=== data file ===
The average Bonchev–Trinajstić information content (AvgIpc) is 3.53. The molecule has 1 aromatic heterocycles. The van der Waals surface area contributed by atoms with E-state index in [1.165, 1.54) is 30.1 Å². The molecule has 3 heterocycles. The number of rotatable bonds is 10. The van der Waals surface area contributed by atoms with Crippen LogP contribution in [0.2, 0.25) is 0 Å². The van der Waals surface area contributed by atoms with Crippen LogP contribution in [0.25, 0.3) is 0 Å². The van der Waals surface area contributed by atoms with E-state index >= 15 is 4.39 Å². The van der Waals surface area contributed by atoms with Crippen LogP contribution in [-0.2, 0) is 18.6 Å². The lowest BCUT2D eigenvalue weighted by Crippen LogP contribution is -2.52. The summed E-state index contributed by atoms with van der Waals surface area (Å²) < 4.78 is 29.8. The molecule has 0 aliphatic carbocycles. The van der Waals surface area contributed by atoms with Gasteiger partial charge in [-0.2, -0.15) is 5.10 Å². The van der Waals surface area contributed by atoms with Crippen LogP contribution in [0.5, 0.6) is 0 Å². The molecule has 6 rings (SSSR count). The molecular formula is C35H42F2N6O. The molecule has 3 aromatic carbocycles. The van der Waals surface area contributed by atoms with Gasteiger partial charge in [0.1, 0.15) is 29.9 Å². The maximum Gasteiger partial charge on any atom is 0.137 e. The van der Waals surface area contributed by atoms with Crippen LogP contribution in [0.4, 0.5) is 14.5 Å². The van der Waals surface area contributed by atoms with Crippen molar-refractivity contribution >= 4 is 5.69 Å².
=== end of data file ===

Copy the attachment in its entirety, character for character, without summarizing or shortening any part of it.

The average Bonchev–Trinajstić information content (AvgIpc) is 3.53. The molecule has 1 aromatic heterocycles. The van der Waals surface area contributed by atoms with E-state index in [1.165, 1.54) is 30.1 Å². The molecule has 3 heterocycles. The number of rotatable bonds is 10. The van der Waals surface area contributed by atoms with Crippen LogP contribution in [0.2, 0.25) is 0 Å². The van der Waals surface area contributed by atoms with Crippen LogP contribution in [0.25, 0.3) is 0 Å². The van der Waals surface area contributed by atoms with E-state index >= 15 is 4.39 Å². The van der Waals surface area contributed by atoms with Crippen LogP contribution in [-0.2, 0) is 18.6 Å². The lowest BCUT2D eigenvalue weighted by Crippen LogP contribution is -2.52. The summed E-state index contributed by atoms with van der Waals surface area (Å²) < 4.78 is 29.8. The molecule has 0 aliphatic carbocycles. The van der Waals surface area contributed by atoms with Gasteiger partial charge in [-0.2, -0.15) is 5.10 Å². The van der Waals surface area contributed by atoms with Crippen LogP contribution in [0.5, 0.6) is 0 Å². The molecule has 6 rings (SSSR count). The molecular formula is C35H42F2N6O. The molecule has 3 aromatic carbocycles. The van der Waals surface area contributed by atoms with Gasteiger partial charge in [0.1, 0.15) is 29.9 Å². The maximum Gasteiger partial charge on any atom is 0.137 e. The van der Waals surface area contributed by atoms with Crippen LogP contribution in [0.4, 0.5) is 14.5 Å². The van der Waals surface area contributed by atoms with Crippen molar-refractivity contribution >= 4 is 5.69 Å².